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Shell lambasted by partners as it seeks exit from offshore wind farm

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The Times: Shell lambasted by partners as it seeks exit from offshore wind farm

May 1, 2008
Robin Pagnamenta, Energy and Environment Editor

Royal Dutch Shell yesterday provoked a storm of anger among its partners in the world’s largest offshore wind proposal when it revealed plans to sell its stake.

The world’s second-biggest oil company said that it planned to sell its 33 per cent stake in the London Array project, which plans for as many as 341 turbines off the Kent and East Sussex coasts. Shell, which reported record quarterly profits of £3.9 billion this week, is understood to have approached Centrica, the owner of British Gas, and other utilities about a possible sale.

Shell said the decision was made following reappraisal of its UK and European assets. While the value of the stake is unclear, the project is expected to cost £2 billion to build. London Array is hoped to generate 1,000 megawatts of electricity — enough to power a quarter of London’s homes without the emission of millions of tonnes of carbon dioxide.

Shell’s partner on the project, E.ON, the German utility giant, criticised Shell for its decision to pull out. Paul Golby, the chief executive of E.ON UK, said that he was disappointed at the decision, which has plunged the project into crisis.

“I believe that at the very least, some delay to the project is now inevitable. While we remain committed to the scheme, Shell has introduced a new element of risk into the project which will need to be assessed.”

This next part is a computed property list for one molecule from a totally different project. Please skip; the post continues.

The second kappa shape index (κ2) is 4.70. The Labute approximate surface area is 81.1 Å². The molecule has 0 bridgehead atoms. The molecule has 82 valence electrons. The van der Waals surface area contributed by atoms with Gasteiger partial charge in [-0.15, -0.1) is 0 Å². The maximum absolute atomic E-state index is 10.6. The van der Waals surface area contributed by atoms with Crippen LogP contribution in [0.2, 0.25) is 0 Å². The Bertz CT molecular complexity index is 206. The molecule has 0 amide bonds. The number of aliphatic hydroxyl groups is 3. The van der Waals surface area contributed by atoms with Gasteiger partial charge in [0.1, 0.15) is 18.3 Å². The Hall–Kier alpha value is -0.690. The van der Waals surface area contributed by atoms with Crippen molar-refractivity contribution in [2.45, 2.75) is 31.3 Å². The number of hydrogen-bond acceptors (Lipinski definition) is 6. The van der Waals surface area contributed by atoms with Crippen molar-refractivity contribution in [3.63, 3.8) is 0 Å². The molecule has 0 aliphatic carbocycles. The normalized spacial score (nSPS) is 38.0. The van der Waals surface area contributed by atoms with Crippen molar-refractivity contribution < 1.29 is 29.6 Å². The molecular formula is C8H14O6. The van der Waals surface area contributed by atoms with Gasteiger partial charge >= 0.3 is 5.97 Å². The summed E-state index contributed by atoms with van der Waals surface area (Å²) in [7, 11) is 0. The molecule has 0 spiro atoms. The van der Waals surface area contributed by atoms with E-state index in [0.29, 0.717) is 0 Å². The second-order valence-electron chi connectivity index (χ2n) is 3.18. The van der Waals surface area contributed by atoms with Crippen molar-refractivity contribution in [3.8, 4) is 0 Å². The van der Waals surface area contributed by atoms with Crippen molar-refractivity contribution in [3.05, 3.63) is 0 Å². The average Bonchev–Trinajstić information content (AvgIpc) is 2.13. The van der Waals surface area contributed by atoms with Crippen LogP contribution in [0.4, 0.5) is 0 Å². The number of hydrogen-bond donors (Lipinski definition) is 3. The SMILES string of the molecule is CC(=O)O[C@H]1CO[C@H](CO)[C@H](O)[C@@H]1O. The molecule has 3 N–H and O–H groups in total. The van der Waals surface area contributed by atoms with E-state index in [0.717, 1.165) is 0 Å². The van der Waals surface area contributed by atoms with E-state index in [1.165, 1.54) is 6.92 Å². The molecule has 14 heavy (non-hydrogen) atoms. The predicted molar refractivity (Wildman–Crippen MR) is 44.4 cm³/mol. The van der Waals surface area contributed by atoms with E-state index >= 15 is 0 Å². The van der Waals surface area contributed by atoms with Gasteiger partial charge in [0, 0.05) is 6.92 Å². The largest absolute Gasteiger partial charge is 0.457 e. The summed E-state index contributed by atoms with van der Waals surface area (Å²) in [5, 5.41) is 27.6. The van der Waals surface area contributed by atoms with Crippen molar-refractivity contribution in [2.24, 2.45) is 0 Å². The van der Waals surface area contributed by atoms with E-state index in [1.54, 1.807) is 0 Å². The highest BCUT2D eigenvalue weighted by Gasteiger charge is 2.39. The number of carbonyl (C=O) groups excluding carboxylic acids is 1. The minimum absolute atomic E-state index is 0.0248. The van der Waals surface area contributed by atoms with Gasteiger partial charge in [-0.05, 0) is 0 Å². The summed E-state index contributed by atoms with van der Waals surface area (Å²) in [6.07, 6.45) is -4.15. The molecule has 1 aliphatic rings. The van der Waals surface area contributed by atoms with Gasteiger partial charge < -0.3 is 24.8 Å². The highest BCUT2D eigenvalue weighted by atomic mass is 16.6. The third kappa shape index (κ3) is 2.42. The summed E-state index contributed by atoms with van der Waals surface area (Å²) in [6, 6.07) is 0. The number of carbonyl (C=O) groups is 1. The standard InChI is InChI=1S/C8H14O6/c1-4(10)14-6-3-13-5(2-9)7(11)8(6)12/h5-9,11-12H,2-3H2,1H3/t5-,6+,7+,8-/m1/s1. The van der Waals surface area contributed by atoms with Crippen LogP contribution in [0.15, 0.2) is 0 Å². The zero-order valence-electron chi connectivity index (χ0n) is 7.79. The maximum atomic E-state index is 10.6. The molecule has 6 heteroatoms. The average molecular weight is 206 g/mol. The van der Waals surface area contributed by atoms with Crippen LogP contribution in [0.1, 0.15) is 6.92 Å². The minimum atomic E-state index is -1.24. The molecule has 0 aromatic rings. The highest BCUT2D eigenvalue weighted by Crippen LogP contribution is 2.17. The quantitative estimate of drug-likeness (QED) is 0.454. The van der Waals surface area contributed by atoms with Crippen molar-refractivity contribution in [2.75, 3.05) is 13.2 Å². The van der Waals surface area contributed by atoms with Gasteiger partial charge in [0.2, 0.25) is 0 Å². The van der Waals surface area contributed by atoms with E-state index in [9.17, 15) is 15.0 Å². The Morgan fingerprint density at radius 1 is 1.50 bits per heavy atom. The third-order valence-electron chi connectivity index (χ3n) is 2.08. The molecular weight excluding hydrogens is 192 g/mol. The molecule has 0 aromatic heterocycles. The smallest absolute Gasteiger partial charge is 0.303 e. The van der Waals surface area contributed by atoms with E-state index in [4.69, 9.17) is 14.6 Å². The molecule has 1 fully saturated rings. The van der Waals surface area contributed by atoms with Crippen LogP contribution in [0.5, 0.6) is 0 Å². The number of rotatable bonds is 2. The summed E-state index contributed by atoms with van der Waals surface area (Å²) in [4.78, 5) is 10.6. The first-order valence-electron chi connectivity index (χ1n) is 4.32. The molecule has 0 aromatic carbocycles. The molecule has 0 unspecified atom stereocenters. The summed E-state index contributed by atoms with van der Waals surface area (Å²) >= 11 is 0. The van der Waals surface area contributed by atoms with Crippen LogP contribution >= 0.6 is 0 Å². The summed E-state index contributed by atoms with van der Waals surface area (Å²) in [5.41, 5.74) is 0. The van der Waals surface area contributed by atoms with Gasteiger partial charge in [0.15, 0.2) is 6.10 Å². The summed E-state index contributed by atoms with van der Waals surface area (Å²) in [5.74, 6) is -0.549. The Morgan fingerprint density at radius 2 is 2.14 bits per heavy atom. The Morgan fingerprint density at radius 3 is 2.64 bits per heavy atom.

Dr Golby said that the economics of the project were marginal at best because of rising steel prices, bottlenecks in turbine supply and competition for key equipment.

The other partner on London Array is Dong Energy, a specialist in wind power that is majority-owned by the Danish Government.

Shell insisted that it remained committed to renewable energy. A spokeswoman said that most of its investment was focused on the booming US wind energy industry.

Nevertheless, its decision to exit the London Array project is a huge blow to the Government’s ambitious proposals to build 33 gigawatts of offshore capacity using wind generation around the UK by 2020 — enough to power every home in the country.

The Department for Business, Enterprise and Regulatory Reform expressed optimism that the project would proceed.

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